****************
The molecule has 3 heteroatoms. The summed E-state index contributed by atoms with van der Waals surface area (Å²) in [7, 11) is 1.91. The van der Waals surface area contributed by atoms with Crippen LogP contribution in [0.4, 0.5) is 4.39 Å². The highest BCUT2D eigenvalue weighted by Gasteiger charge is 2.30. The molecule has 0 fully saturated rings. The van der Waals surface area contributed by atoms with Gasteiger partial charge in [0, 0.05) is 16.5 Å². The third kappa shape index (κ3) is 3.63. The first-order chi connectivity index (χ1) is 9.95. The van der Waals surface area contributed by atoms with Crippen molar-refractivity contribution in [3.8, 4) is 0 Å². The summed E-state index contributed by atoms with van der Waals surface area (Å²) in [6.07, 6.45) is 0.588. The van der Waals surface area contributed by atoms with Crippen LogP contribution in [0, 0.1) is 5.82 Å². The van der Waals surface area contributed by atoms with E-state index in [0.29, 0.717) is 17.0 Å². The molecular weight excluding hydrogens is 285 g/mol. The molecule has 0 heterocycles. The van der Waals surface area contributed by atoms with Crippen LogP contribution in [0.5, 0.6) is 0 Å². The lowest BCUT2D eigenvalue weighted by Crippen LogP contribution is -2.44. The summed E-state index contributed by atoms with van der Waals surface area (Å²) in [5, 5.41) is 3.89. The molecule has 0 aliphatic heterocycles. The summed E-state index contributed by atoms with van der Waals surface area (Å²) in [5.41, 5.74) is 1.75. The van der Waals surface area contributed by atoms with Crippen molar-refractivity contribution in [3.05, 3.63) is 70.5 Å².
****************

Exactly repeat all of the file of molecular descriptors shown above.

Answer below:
The molecule has 3 heteroatoms. The summed E-state index contributed by atoms with van der Waals surface area (Å²) in [7, 11) is 1.91. The van der Waals surface area contributed by atoms with Crippen LogP contribution in [0.4, 0.5) is 4.39 Å². The highest BCUT2D eigenvalue weighted by Gasteiger charge is 2.30. The molecule has 0 fully saturated rings. The van der Waals surface area contributed by atoms with Gasteiger partial charge in [0, 0.05) is 16.5 Å². The third kappa shape index (κ3) is 3.63. The first-order chi connectivity index (χ1) is 9.95. The van der Waals surface area contributed by atoms with Crippen molar-refractivity contribution in [3.8, 4) is 0 Å². The summed E-state index contributed by atoms with van der Waals surface area (Å²) in [6.07, 6.45) is 0.588. The van der Waals surface area contributed by atoms with Crippen LogP contribution in [0, 0.1) is 5.82 Å². The van der Waals surface area contributed by atoms with E-state index in [0.29, 0.717) is 17.0 Å². The molecular weight excluding hydrogens is 285 g/mol. The molecule has 0 heterocycles. The van der Waals surface area contributed by atoms with Crippen LogP contribution in [0.5, 0.6) is 0 Å². The lowest BCUT2D eigenvalue weighted by Crippen LogP contribution is -2.44. The summed E-state index contributed by atoms with van der Waals surface area (Å²) in [5, 5.41) is 3.89. The molecule has 0 aliphatic heterocycles. The summed E-state index contributed by atoms with van der Waals surface area (Å²) in [5.41, 5.74) is 1.75. The van der Waals surface area contributed by atoms with Crippen molar-refractivity contribution in [3.05, 3.63) is 70.5 Å².